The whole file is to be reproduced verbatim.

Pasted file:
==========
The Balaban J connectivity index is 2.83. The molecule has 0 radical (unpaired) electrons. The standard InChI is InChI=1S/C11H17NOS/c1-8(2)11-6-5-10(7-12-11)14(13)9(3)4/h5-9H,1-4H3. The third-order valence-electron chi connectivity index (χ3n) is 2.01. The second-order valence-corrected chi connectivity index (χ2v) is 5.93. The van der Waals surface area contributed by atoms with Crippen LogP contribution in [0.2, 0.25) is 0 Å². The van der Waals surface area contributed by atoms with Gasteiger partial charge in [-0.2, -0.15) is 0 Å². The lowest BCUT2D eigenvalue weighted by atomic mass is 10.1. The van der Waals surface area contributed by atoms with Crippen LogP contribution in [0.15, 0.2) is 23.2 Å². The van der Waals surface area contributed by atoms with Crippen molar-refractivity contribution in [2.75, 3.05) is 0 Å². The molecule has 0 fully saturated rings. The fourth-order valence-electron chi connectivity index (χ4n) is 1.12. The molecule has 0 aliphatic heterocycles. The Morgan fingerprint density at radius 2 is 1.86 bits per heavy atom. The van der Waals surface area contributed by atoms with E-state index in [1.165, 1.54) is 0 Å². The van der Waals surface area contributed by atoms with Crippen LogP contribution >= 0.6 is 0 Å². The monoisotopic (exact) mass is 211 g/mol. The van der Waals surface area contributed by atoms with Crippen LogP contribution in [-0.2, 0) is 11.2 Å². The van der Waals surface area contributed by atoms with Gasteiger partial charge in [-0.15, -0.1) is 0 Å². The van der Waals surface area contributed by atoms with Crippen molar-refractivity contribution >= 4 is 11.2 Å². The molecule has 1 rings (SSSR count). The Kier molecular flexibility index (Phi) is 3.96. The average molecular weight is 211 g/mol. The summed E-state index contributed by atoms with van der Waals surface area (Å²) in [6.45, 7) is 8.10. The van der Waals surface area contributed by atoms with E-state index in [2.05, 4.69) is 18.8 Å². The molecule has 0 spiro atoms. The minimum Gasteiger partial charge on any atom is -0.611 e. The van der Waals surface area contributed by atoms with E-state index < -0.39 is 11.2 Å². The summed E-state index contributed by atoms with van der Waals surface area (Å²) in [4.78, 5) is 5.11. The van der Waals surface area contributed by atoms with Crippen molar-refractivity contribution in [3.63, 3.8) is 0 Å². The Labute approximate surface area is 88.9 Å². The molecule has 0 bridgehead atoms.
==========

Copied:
The Balaban J connectivity index is 2.83. The molecule has 0 radical (unpaired) electrons. The standard InChI is InChI=1S/C11H17NOS/c1-8(2)11-6-5-10(7-12-11)14(13)9(3)4/h5-9H,1-4H3. The third-order valence-electron chi connectivity index (χ3n) is 2.01. The second-order valence-corrected chi connectivity index (χ2v) is 5.93. The van der Waals surface area contributed by atoms with Crippen LogP contribution in [0.2, 0.25) is 0 Å². The van der Waals surface area contributed by atoms with Gasteiger partial charge in [-0.2, -0.15) is 0 Å². The lowest BCUT2D eigenvalue weighted by atomic mass is 10.1. The van der Waals surface area contributed by atoms with Crippen LogP contribution in [0.15, 0.2) is 23.2 Å². The van der Waals surface area contributed by atoms with Crippen molar-refractivity contribution in [2.75, 3.05) is 0 Å². The molecule has 0 fully saturated rings. The fourth-order valence-electron chi connectivity index (χ4n) is 1.12. The molecule has 0 aliphatic heterocycles. The Morgan fingerprint density at radius 2 is 1.86 bits per heavy atom. The van der Waals surface area contributed by atoms with E-state index in [1.165, 1.54) is 0 Å². The van der Waals surface area contributed by atoms with Crippen LogP contribution >= 0.6 is 0 Å². The monoisotopic (exact) mass is 211 g/mol. The van der Waals surface area contributed by atoms with Crippen LogP contribution in [-0.2, 0) is 11.2 Å². The van der Waals surface area contributed by atoms with Gasteiger partial charge in [-0.15, -0.1) is 0 Å². The van der Waals surface area contributed by atoms with Crippen molar-refractivity contribution >= 4 is 11.2 Å². The molecule has 1 rings (SSSR count). The Kier molecular flexibility index (Phi) is 3.96. The average molecular weight is 211 g/mol. The summed E-state index contributed by atoms with van der Waals surface area (Å²) in [6.45, 7) is 8.10. The van der Waals surface area contributed by atoms with E-state index in [2.05, 4.69) is 18.8 Å². The molecule has 0 spiro atoms. The minimum Gasteiger partial charge on any atom is -0.611 e. The van der Waals surface area contributed by atoms with E-state index < -0.39 is 11.2 Å². The summed E-state index contributed by atoms with van der Waals surface area (Å²) in [4.78, 5) is 5.11. The van der Waals surface area contributed by atoms with Crippen molar-refractivity contribution in [3.63, 3.8) is 0 Å². The Labute approximate surface area is 88.9 Å². The molecule has 0 bridgehead atoms.